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Book Excerpt: 'Confessions of an Accidental Zoo Curator' (Tenth Planet Press, 2017)
Author Annette Libeskind Berkovits offers a glimpse behind the scenes at the Bronx Zoo in New York City.
Credit: Tenth Planet Press

What goes on behind the scenes at a zoo? Author Annette Libeskind Berkovits, retired Senior Vice President for Education at the Bronx Zoo, has plenty of stories to tell. In "Confessions of an Accidental Zoo Curator," Berkovits describes a career at the zoo that spanned three decades, during which she worked to shape the zoo's education and outreach program to help visitors learn more about the animal inhabitants, and to understand the challenges that many of them face in the wild due to human activity. At the same time, she brought the zoo's conservation messages and education initiatives to locations around the world. Below is an excerpt of "Confessions of an Accidental Zoo Curator" (Tenth Planet Press, 2017).

Excerpt from Chapter 6: "On the Way to Stardom"

When I aced my job interview, it was assumed that I either knew how to handle animals or would be a quick study. Since it wasn’t entirely clear what my duties would be, I hadn’t even thought to inquire if animal handling was a part of the job. I wasn’t about to blow my cover.

"OK," I said. "Let’s put her in a case." Inside, my guts were twisting in primeval dread.

"What case?" Kim asked.

"You know, the carrying case," I said, trying to sound like an expert.

She looked at me. "Um, how long have you been working here? You should know that snakes go out in pillow cases."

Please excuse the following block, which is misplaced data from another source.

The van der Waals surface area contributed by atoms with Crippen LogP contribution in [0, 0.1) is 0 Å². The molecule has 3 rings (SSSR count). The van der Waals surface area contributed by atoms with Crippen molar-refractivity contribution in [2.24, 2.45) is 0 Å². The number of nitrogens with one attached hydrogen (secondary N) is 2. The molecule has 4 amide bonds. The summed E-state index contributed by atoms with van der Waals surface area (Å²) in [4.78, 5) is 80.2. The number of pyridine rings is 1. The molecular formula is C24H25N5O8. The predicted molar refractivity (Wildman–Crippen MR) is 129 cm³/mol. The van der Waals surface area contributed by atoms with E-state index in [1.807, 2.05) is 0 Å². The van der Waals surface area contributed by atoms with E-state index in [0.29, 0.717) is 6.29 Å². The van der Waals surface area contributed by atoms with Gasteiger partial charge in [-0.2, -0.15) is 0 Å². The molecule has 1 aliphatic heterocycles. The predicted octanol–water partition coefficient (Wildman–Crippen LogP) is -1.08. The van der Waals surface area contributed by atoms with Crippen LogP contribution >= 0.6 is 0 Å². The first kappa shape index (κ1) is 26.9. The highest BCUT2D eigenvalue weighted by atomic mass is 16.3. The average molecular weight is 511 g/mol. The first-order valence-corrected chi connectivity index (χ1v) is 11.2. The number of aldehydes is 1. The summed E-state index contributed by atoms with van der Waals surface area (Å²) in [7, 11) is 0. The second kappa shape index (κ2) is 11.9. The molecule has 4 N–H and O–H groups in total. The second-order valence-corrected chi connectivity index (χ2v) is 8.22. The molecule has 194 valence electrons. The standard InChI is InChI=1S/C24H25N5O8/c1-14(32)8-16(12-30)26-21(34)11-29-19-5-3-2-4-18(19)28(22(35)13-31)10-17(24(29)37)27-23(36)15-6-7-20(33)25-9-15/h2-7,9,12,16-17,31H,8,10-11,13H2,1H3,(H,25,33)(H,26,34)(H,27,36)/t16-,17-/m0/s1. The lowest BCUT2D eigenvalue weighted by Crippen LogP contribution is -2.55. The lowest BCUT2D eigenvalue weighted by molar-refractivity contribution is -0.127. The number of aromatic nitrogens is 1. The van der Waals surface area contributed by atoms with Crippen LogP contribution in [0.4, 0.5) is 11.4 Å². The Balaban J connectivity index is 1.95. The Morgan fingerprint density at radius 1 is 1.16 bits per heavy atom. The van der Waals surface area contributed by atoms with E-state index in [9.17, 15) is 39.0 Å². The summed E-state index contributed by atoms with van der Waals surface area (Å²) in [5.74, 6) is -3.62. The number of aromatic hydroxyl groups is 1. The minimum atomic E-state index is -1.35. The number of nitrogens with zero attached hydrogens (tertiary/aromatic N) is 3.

At first I thought she was pulling my leg, but I saw her rifling through a pile of linens stacked in the corner of the stainless-steel counter.

"Shit," she said, "I don’t have any of the big ones here. I just threw them into the washing machine." She pointed at the end of the building where the washer was spinning. I glanced at my watch and knew that if I didn’t go out and wait for the cab at the gate, the driver would leave, thinking he had been duped.

"I’ve got to go," I said, panicked but trying to look calm. "I’ll be late."

She opened the cage, reached in and took out Harriet, trying to balance her heft on both arms.

"Here, I have an idea," she said, and moved uncomfortably close. "Wrap her around your waist, like this." Before I could respond, she began draping the lethargic boa around my middle. "On a cold day like today she will hardly move." Kim looked like a fashion designer installing a new-fangled belt on a model. Then she said, "Perfect, your sheepskin coat will keep her cozy. It’s better than a pillow case."

I was speechless.

"There, close those coat buckles and go." She moved on to another task.

I had no choice. Gingerly, I adjusted Harriet’s smooth cool body and made sure her muscular bulk was evenly distributed around my waist. She felt nearly as heavy as my four-year-old son. For the moment, my nervousness about being late to the TV studio overshadowed my fear. I walked out toward the side entrance just as the security guard opened the metal gate and a yellow taxi skidded to a stop on the slippery entrance path.